A new policy expands how volunteers can engage with their neighborhood green streetsRead More…
MAILING ADDRESS: 1120 SW 5th Ave, Room 1000, Portland, OR 97204
Portland’s Comprehensive Plan has served the city well since 1980, but it’s time to give it a complete overhaul so that it reflects the Portland of the 21st century. The Bureau of Planning and Sustainability is taking the lead on this citywide effort to manage the location of population and job growth, as well as public investments in infrastructure (such as streets, sidewalks, parks and stormwater systems) over the next 20 years. The new Comprehensive Plan will set guidelines for community involvement and influence the direction of private development and public facilities — all to ensure that Portland is a more prosperous, healthy, educated, equitable and resilient city.
While the Portland Plan set goals and policies for economic development, housing, education, transportation and watershed health, the new Comprehensive Plan will help implement them through more specific city policies to help us make better on-the-ground decisions in our neighborhoods. With the Comprehensive Plan as the foundation, we can improve zoning and provide direction prosperous and sustainable development throughout the city. These ideas will then be represented through a set of maps and a list of capital projects.
The bureau recently published the Working Draft Part 1 of the Comprehensive Plan Update, which includes initial draft goals and policies for public discussion and review. The accompanying Companion Guide provides an introduction to the Working Draft Part 1 and highlights the document’s main ideas.
The Comprehensive Plan Update is being developed with the help of more than 160 community members, technical experts and City staff from a variety of bureaus who serve on eight different advisory committees called Policy Expert Groups (PEGs). Now it’s time for the entire city to have a say in how this long-range land use plan will evolve.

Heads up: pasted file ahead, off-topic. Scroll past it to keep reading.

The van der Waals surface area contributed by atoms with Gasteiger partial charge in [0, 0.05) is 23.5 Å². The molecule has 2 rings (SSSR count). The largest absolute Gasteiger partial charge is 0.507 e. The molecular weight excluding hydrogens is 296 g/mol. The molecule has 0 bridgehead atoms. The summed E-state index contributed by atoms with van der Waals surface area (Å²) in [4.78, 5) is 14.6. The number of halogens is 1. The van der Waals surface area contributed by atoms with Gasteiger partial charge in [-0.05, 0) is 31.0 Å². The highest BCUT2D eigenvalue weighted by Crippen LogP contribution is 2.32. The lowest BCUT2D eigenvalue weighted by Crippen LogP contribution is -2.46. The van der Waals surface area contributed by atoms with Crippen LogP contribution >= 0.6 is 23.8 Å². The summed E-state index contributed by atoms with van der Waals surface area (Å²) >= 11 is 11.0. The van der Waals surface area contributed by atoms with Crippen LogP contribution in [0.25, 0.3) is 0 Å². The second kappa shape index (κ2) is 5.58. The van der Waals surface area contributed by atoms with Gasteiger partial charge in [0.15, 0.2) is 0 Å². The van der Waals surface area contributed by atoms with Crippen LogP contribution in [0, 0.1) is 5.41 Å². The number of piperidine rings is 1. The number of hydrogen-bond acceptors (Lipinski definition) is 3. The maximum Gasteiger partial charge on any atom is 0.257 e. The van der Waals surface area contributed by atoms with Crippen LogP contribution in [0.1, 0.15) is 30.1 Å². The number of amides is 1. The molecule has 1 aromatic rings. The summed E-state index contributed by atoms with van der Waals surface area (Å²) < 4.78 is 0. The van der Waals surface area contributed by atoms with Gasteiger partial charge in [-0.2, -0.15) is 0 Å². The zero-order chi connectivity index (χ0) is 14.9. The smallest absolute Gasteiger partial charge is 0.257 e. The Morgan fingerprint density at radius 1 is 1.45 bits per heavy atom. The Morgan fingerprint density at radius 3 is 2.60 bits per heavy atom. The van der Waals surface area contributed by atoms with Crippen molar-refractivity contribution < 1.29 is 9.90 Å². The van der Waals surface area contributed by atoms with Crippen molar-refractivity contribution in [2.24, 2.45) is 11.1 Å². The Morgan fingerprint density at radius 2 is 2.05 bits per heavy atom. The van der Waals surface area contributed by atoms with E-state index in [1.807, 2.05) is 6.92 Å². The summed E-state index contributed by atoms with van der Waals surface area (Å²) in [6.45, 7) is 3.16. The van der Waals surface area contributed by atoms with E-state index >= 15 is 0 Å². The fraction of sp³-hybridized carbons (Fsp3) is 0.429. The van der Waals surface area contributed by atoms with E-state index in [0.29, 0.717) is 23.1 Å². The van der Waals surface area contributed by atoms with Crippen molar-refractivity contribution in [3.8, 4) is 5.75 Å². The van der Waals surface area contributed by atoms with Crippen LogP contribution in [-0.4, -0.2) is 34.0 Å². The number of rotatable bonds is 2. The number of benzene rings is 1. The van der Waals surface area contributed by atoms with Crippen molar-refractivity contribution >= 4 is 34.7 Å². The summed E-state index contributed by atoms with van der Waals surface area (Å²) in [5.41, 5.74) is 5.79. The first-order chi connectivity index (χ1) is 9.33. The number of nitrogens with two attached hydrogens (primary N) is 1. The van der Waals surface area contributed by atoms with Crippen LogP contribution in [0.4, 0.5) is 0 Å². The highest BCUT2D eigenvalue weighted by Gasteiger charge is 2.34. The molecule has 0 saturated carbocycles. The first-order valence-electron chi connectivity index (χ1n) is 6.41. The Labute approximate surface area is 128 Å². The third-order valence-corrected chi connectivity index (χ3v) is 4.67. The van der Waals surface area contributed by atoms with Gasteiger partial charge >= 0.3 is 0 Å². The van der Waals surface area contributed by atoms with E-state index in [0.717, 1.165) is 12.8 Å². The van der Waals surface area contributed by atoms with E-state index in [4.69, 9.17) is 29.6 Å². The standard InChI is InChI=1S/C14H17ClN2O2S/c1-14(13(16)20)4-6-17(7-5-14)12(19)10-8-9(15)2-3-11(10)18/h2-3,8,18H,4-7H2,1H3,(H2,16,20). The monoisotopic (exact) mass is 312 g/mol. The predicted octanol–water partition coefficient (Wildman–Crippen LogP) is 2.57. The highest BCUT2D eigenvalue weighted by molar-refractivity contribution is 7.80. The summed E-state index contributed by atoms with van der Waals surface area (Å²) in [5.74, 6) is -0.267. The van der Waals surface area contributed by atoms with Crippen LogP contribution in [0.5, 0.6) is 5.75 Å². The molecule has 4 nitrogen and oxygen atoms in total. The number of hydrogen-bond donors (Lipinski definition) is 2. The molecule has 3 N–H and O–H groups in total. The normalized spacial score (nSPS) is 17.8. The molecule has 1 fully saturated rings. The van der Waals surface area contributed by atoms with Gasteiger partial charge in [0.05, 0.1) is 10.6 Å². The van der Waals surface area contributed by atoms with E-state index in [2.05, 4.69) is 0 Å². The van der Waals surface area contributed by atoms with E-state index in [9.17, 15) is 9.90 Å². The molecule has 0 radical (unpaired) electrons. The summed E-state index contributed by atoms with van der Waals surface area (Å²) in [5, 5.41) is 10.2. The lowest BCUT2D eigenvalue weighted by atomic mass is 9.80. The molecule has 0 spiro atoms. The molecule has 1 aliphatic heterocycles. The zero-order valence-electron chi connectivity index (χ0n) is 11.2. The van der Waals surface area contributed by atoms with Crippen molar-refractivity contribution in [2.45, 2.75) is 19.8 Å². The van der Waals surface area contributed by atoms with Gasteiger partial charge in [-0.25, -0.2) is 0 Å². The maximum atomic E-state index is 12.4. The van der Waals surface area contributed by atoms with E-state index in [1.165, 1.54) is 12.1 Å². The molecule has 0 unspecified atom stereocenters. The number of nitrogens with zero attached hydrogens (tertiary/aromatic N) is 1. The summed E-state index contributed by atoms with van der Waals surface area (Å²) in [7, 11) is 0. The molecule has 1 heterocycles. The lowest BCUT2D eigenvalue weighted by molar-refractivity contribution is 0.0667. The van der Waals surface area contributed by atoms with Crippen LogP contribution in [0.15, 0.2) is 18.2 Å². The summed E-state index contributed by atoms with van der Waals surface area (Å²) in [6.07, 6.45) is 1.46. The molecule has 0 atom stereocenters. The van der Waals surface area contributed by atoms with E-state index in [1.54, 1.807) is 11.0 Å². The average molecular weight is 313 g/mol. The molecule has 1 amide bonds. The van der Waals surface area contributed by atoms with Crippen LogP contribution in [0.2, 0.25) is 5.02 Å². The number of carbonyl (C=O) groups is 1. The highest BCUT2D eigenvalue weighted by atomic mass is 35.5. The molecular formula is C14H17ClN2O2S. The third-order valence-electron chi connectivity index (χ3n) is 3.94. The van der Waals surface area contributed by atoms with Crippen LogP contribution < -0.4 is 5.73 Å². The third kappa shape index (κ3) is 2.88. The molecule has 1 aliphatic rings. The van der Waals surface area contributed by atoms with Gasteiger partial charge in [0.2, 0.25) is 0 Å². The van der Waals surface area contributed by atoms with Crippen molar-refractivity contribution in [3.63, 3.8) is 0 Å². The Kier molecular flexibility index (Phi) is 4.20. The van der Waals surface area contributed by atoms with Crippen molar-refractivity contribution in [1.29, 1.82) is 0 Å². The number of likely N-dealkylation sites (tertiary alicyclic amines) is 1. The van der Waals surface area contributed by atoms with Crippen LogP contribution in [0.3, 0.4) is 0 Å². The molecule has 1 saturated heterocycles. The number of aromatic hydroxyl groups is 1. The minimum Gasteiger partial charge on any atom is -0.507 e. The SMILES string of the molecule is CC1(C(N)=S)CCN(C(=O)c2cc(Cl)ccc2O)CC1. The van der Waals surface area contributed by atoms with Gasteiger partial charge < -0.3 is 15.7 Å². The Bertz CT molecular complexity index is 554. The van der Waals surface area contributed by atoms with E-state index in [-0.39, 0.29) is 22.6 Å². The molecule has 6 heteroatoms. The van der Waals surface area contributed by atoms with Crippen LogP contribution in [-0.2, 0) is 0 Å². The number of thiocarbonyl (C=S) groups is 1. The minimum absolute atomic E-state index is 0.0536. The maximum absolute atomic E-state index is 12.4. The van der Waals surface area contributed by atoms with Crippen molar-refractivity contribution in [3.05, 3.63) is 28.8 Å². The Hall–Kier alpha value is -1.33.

“We need your help to bring this document from a “60 percent draft” to 100 percent,” says Bureau Director Susan Anderson. “The draft Comprehensive Plan is a work in progress, which means there are still areas to be fleshed out and detail to be added. I encourage all Portlanders to join me at a workshop or give us your feedback in whatever way you can.”
Portlanders are invited to review and comment on the Working Draft Part 1, available on the Comprehensive Plan Update project website at www.portlandoregon.gov/bps/pdxcompplan. Printed copies are also available at Multnomah County libraries throughout the city and at the Bureau of Planning and Sustainability.
The Working Draft Part 2, available this summer, will include draft maps and a draft list of capital projects.
In February and March, City staff and partners will be sharing information and soliciting feedback through a series of community workshops in six different locations.
West: Tuesday, February 19, 6 – 9 p.m.
Multnomah Arts Center
7688 SW Capitol Highway, Portland
North: Tuesday, February 26, 5:30 – 8:30 p.m.
De La Salle North Catholic High School
7528 N Fenwick Avenue, Portland
Southeast: Thursday, February 28, 5:30 – 8:30 p.m.
Franklin High School
5405 SE Woodward Street, Portland
East: Saturday, March 2, 10 a.m. – 1 p.m.
David Douglas High School
1001 SE 135th Avenue, Portland
Central: Tuesday, March 5, 5 – 8 p.m.
Smith Memorial Student Union, Portland State University
1825 SW Broadway, Portland
Northeast: Saturday, March 9, 10 a.m. – 1 p.m.
Beaumont Middle School
4043 NE Fremont Street, Portland
Business: Thursday, March 14, 7:30 – 9:30 a.m.
Location to be announced